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Sunday, December 4, 2016

Poll: Americans Reject Beltway Consensus On Syrian Diplomacy

President Obama’s handling of the Syrian crisis was criticized on both sides of the aisle, while winning some praise from unlikely voices. Though critics are adamant that the inability to garner domestic and international support for a military strike in response to Syria’s crossing of the president’s “red line” of chemical weapons use was a failure of the administration, many Americans see things differently.

A new Washington Post/ABC News poll reveals that while 53 percent disapprove of the way President Obama handled Syria, 79 percent believe he did the right thing in seeking a diplomatic option and 47 percent think the threat of U.S. missile strikes helped pressure Syria into entering into negotiations to give up their chemical weapons.

Two of the president’s sharpest critics — Senators John McCain (R-AZ) and Lindsey Graham (R-SC) — issued a joint statement slamming the president’s decision to try diplomacy: “What concerns us most is that our friends and enemies will take the same lessons from this agreement: They see it as an act of provocative weakness on America’s part. We cannot imagine a worse signal to send to Iran as it continues its push for nuclear weapons.”

Americans remain opposed to any military action against the Syrian regime but understand that the threat of force compelled al-Assad to admit that Syria does in fact possess chemical weapons, while at the same time sparking movement toward a diplomatic solution between the U.S., Russia, and Syria.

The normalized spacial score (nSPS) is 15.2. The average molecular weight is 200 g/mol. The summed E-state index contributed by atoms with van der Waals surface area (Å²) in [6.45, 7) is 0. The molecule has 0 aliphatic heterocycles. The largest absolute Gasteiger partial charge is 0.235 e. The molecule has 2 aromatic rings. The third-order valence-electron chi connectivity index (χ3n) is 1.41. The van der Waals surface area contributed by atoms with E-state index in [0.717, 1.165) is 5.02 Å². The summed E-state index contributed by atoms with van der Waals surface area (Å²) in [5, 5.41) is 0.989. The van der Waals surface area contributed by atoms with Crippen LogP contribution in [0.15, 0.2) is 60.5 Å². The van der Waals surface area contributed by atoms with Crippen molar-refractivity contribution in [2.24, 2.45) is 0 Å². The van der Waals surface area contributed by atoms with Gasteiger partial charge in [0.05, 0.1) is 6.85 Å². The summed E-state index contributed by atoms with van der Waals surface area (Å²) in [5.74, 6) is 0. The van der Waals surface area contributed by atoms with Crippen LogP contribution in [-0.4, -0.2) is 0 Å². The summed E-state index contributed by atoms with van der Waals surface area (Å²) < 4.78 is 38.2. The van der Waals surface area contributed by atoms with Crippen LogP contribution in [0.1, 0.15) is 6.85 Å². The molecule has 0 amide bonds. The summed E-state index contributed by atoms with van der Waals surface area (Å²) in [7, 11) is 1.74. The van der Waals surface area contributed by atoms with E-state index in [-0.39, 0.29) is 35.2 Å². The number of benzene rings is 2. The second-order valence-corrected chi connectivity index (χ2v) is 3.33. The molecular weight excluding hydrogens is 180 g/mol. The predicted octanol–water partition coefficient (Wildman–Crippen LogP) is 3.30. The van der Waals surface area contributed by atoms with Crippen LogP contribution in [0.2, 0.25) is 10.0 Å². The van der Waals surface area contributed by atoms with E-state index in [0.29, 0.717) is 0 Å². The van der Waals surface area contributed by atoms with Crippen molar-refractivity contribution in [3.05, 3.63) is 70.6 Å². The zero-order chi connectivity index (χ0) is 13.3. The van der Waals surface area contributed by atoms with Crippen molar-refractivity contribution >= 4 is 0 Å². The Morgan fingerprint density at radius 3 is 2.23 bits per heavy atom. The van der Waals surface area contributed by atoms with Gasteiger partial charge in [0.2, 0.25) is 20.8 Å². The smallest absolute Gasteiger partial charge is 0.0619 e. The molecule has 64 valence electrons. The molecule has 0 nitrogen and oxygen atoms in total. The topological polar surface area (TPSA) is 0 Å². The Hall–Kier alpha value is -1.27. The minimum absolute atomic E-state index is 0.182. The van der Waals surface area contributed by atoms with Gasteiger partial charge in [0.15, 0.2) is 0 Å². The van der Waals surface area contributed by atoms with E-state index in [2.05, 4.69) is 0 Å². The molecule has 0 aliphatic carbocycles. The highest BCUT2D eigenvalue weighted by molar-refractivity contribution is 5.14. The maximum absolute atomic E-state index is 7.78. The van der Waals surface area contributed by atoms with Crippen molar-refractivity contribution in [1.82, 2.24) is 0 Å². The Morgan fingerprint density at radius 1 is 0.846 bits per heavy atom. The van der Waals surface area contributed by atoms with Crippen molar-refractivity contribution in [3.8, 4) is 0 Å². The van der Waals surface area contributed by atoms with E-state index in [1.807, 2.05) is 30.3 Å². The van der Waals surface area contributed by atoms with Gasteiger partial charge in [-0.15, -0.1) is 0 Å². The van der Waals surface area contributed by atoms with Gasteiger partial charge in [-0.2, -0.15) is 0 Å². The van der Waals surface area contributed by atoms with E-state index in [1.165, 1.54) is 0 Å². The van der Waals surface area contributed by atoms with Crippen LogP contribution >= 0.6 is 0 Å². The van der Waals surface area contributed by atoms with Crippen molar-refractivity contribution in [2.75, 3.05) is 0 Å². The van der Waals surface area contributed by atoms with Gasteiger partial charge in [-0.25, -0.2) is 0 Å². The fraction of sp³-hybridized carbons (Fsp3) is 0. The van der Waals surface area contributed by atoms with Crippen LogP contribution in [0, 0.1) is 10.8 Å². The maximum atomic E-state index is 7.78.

The administration was unsuccessful in convincing Americans that a military strike in Syria was essential to national security. While 47 percent believe that President Obama successfully made a persuasive case for action against Syria (opposed to 32 percent who thought he was unpersuasive), only 30 percent are in favor of a military strike, and just 45 percent believe America’s interests were at stake.

Despite attempts to paint the president and his policies toward Syria as weak, most Americans hold a different view.

“There is just no evidence Americans see this through the prism favored by elite pundits—that adapting to shifting circumstances is not ‘resolute’ or ‘decisive,’ and is therefore inherently a bad thing that has ‘weakened’ the president and the country,” The Washington Post’s Greg Sargent reported.

Only 32 percent of respondents said the president’s decision to seek diplomacy and back down from military action weakened the country — 46 percent believe it made no difference to U.S. leadership in the world.

“Strikes were a bad idea,” Sargent wrote. “The public continues to say so. The opportunity of diplomacy presented itself. Obama took that opportunity. The public supports that decision. Does anyone really imagine Americans care whether it was a verbal flub by John Kerry — or a changing of mind in response to new circumstances — that put us on the road to the outcome they want?”

AFP Photo/Evan Vucci

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